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Learning Family Values From My Grandchildren

Every time I hear someone say our nation is going to hell in a hand basket, I think of my two grandchildren.

There is a major disconnect in hearing a national discourse towards Armageddon and seeing children develop through the eyes of a grandparent.

In my eyes, Lauryn, 10, and Adam, 8, will not be burdened by a national debt passed onto their shoulders by the hapless decisions of their elders and others before them.

Rather, they will be responsible human beings carving out a life of their own and making the world less wicked. Of course, this is a loving grandparent’s dream who has seen war from afar, racial strife up close and personal and economic downturns forcing desperate but bad decisions. Yet, we remain optimistic.

How can one believe otherwise when at their tender ages they know and live the basics: Love and respect for their peers and elders.

Only now we are judging from glimpses of their actions a rosy future that is good and wholesome and the essence of family values.

A year and a half ago, Lauryn set out to achieve her first goal in life: Earning a junior black belt in karate. Trust me, it was not given to her because of 100% attendance and her parents paying class tuition.

And, yet, when you ask how she feels about it, a one-word answer follows: “Great.” Her eyes say much more.

Lauryn still is a scrawny, pretty little moppet, faster than a speeding bullet and equipped with tools of the trade that can knock a grown man to his knees.

Pity the first bully she encounters at school and in a few years the first pimple-faced teenage male who puts his hand on her against her will.

Adam arrived in this world the shape and durability of a refrigerator and the inherent speed of a snail. At 8, his world is changing with swimming, karate and flag football. “He’s my meal ticket,” his father jokes.

Like most lads, at six he mimicked  perfectly how his grandfather appears to him walking with a cane. At seven, he learned fractions from his grandmother by following recipes and whipping out tasty meals.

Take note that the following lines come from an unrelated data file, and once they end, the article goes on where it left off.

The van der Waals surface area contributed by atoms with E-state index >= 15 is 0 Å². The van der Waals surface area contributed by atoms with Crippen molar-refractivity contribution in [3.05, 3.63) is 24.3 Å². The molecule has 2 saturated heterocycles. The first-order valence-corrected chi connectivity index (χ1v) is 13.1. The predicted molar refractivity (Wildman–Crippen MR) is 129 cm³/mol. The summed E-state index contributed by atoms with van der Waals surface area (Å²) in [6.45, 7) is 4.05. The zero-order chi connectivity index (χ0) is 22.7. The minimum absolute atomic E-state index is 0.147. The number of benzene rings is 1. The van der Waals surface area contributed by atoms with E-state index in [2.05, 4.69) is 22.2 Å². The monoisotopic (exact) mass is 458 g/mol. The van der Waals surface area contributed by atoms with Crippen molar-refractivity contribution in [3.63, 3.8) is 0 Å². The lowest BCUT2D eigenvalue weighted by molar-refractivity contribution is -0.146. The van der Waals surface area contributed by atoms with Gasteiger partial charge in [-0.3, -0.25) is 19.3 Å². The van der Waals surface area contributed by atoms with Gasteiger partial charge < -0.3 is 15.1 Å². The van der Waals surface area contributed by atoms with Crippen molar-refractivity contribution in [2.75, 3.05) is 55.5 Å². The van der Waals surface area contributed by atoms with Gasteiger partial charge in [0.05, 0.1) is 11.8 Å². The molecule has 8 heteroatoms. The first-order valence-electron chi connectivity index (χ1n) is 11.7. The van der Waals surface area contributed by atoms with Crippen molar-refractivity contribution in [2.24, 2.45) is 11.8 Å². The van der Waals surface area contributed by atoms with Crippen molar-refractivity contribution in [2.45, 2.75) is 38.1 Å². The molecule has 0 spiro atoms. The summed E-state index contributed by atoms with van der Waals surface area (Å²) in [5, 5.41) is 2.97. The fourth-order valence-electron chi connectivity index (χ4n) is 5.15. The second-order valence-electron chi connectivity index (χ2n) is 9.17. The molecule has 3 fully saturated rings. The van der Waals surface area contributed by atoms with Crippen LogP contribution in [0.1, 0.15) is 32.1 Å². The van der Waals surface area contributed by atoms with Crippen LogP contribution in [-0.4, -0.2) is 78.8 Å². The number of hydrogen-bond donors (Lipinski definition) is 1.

Actor, chef or football star, Adam has a future of which I am certain.

In the classroom both Lauryn and Adam are in the top two or three of their class. As a grandparent, I worry the academic challenges may be lacking and turn both their brains lazy for lack of competition followed by diminished curiosity. Over the dead bodies of both parents, I am assured.

Children are amazing as well as sneaky. They have an innate ability to act like they see and hear nothing when you talk to them. In fact, they are sponges.

Late last August, I told Lauryn I would miss her birthday party because that day I was having laser surgery to remove the cataract from my left eye. She listened politely but said nothing.

Two hours later as I was leaving to go home, Lauryn came to hug me goodbye and with no coaching from either parent, said:

“I hope the eye surgery goes well, Grandpa.” When I got home, I cried.

As a grandparent, I am not a bearer of presents and bribes for love and attention. They accept me for what I am as well as a simplistic understanding of medical challenges I am confronting.

Several weeks ago, their grandmother called to say she and the grandkids wanted to meet me for lunch at a restaurant of my choice at the sprawling mall a mile down the street. I told her to let Adam and Lauryn decide.

They selected a Mexican restaurant across the street from my seniors apartment complex. Their parents had taken them to that place once about a year ago. Neither rate Mexican food No. 1 for eating out. But it was close so grandpa didn’t have to travel far in his power chair. I arrived home with tears in my eyes, not from devouring the hot salsa.

These are family values as I know them. They no longer are words in a political campaign.

It is ironic, I suppose, that it takes a tragedy or a dish of diseases to bring true meaning from family and friends what family values really mean.

“We talk a good game about brotherly love,” my brother Larry said. “Now, we are living it and understand its true meaning.”

Grandpa Jer at Lauryn’s karate awards ceremony

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